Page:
Well over a year after he fleeced the general public by charging $100 for a farce of a boxing match against Floyd Mayweather, Conor McGregor is finally preparing to step back into the UFC octagon to defend the Lightweight championship.
McGregor is scheduled to take on undefeated Khabib Nurmagomedov in Las Vegas on October 6 at UFC 229. It’s one of the biggest matchups in UFC history, and there’s a very good chance that McGregor will lose. For hardcore MMA fights, the fight sells itself — it features a brash, hard-hitting champion against a tough-as-nails elite level grappler. For more casual fight fans, though, you’d expect the McGregor Promotional Machine to be churning along nicely by now. After all, the fight is only six weeks away.
However, McGregor has been conspicuously quiet this time around. Perhaps he’s laying low after getting in trouble for attacking a bus before UFC 223 in April, or maybe he’s just sitting at home in Ireland recounting the millions of dollars he made from getting schooled by a 40-year-old retired boxer. According to Dave Meltzer, though, he’s simply skipping the circus.
One of the reasons you haven’t seen much in the way of interviews and such is that McGregor has not agreed to do anything. There are no press conferences scheduled because McGregor at this point hasn’t agreed to them. There is a lot of frustration within the UFC about McGregor’s attitude, but in the end, he’s got the leverage and the ticket sales and secondary market results only give him more leverage.
The feeling is that this may be the biggest non-boxing PPV of all-time, and the only reason it wouldn’t be is that McGregor hasn’t been pushing it hard. McGregor was able to get a larger piece of the action for this fight than any of his UFC fights to date, so there is a direct correlation more than ever between his work in promoting the fight and his pocket book, but this may also show that he knows he’s in a real fight and doesn’t want to break training.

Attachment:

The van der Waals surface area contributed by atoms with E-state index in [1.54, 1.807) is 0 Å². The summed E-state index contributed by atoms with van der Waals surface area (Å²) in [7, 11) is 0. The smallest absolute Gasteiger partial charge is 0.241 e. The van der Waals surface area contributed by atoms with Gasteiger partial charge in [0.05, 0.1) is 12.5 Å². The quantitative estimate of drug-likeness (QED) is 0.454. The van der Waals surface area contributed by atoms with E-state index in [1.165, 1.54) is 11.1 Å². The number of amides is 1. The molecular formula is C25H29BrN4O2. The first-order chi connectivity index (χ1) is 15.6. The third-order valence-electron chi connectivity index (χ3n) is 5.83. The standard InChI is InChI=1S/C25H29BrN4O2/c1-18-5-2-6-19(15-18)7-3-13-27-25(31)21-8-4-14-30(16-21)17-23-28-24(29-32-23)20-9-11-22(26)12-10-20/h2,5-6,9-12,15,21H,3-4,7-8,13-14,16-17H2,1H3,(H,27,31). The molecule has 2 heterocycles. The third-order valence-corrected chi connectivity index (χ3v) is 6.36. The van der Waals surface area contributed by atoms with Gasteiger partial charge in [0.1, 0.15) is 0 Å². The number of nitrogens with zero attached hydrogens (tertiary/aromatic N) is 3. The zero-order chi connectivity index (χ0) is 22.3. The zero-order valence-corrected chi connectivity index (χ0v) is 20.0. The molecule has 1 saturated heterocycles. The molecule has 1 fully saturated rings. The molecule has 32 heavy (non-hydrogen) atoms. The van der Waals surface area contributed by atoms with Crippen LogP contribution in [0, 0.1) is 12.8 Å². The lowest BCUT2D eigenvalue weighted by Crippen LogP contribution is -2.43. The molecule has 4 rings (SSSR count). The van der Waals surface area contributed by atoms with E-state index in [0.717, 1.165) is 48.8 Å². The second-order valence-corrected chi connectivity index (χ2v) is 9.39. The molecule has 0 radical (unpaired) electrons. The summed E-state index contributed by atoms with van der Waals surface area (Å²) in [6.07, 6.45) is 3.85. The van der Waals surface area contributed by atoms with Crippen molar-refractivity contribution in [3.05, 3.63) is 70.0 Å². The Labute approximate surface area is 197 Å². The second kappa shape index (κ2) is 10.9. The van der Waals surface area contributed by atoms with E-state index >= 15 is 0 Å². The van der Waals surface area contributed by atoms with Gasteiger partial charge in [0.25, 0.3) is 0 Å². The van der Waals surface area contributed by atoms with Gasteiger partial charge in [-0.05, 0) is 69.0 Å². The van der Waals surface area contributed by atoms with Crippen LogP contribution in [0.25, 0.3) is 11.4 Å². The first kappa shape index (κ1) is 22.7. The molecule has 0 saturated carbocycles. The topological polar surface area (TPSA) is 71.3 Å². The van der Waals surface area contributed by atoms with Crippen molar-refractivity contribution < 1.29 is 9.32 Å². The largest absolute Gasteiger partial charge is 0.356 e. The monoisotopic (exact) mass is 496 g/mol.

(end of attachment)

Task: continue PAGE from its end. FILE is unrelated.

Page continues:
It’s not the first time McGregor and the UFC have been at odds. Dana White proclaimed he was finished with the Irish superstar after the bus attack in April 2018, although he’s obviously backed off from those comments. McGregor also had his rematch with Nate Diaz pulled from the UFC 200 card because he refused to attend a press conference in the middle of his training camp.
Every fighter knows that promoting is part of the game, and those who are the best at self-promotion often end up making the most money. McGregor is fully aware that he is The Man when it comes to selling UFC pay-per-views right now, so he’s willing to push the limits to get his own way. His fight against Nurmagomedov could very well be the best-selling UFC card of all time, so the organization will have to simply grin and bear it.